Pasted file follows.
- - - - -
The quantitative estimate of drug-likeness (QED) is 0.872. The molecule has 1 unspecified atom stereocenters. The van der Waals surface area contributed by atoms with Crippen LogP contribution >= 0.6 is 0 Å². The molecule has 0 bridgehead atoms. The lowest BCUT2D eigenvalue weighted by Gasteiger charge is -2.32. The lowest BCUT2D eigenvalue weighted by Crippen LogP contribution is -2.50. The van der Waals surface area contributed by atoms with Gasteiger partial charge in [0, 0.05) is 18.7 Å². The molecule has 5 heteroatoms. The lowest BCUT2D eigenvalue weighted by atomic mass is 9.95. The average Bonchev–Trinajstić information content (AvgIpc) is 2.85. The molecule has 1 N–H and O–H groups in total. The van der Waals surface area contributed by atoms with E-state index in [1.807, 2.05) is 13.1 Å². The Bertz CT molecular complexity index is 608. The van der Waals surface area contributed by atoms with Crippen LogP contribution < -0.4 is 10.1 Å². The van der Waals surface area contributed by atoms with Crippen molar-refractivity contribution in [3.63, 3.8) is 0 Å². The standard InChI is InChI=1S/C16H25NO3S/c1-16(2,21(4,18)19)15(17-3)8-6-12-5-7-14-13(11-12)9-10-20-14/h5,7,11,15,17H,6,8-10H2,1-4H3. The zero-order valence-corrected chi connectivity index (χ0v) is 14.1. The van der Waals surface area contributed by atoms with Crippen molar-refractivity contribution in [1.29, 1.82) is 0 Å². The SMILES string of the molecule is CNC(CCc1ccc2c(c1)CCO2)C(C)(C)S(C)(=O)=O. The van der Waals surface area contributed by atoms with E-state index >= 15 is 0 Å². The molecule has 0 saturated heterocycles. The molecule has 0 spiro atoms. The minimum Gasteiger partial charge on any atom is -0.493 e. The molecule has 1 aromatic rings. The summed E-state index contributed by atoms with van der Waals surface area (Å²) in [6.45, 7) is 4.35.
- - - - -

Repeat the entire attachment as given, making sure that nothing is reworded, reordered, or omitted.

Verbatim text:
The quantitative estimate of drug-likeness (QED) is 0.872. The molecule has 1 unspecified atom stereocenters. The van der Waals surface area contributed by atoms with Crippen LogP contribution >= 0.6 is 0 Å². The molecule has 0 bridgehead atoms. The lowest BCUT2D eigenvalue weighted by Gasteiger charge is -2.32. The lowest BCUT2D eigenvalue weighted by Crippen LogP contribution is -2.50. The van der Waals surface area contributed by atoms with Gasteiger partial charge in [0, 0.05) is 18.7 Å². The molecule has 5 heteroatoms. The lowest BCUT2D eigenvalue weighted by atomic mass is 9.95. The average Bonchev–Trinajstić information content (AvgIpc) is 2.85. The molecule has 1 N–H and O–H groups in total. The van der Waals surface area contributed by atoms with E-state index in [1.807, 2.05) is 13.1 Å². The Bertz CT molecular complexity index is 608. The van der Waals surface area contributed by atoms with Crippen LogP contribution < -0.4 is 10.1 Å². The van der Waals surface area contributed by atoms with Crippen molar-refractivity contribution in [3.63, 3.8) is 0 Å². The standard InChI is InChI=1S/C16H25NO3S/c1-16(2,21(4,18)19)15(17-3)8-6-12-5-7-14-13(11-12)9-10-20-14/h5,7,11,15,17H,6,8-10H2,1-4H3. The zero-order valence-corrected chi connectivity index (χ0v) is 14.1. The van der Waals surface area contributed by atoms with Crippen molar-refractivity contribution in [1.29, 1.82) is 0 Å². The SMILES string of the molecule is CNC(CCc1ccc2c(c1)CCO2)C(C)(C)S(C)(=O)=O. The van der Waals surface area contributed by atoms with E-state index >= 15 is 0 Å². The molecule has 0 saturated heterocycles. The molecule has 0 spiro atoms. The minimum Gasteiger partial charge on any atom is -0.493 e. The molecule has 1 aromatic rings. The summed E-state index contributed by atoms with van der Waals surface area (Å²) in [6.45, 7) is 4.35.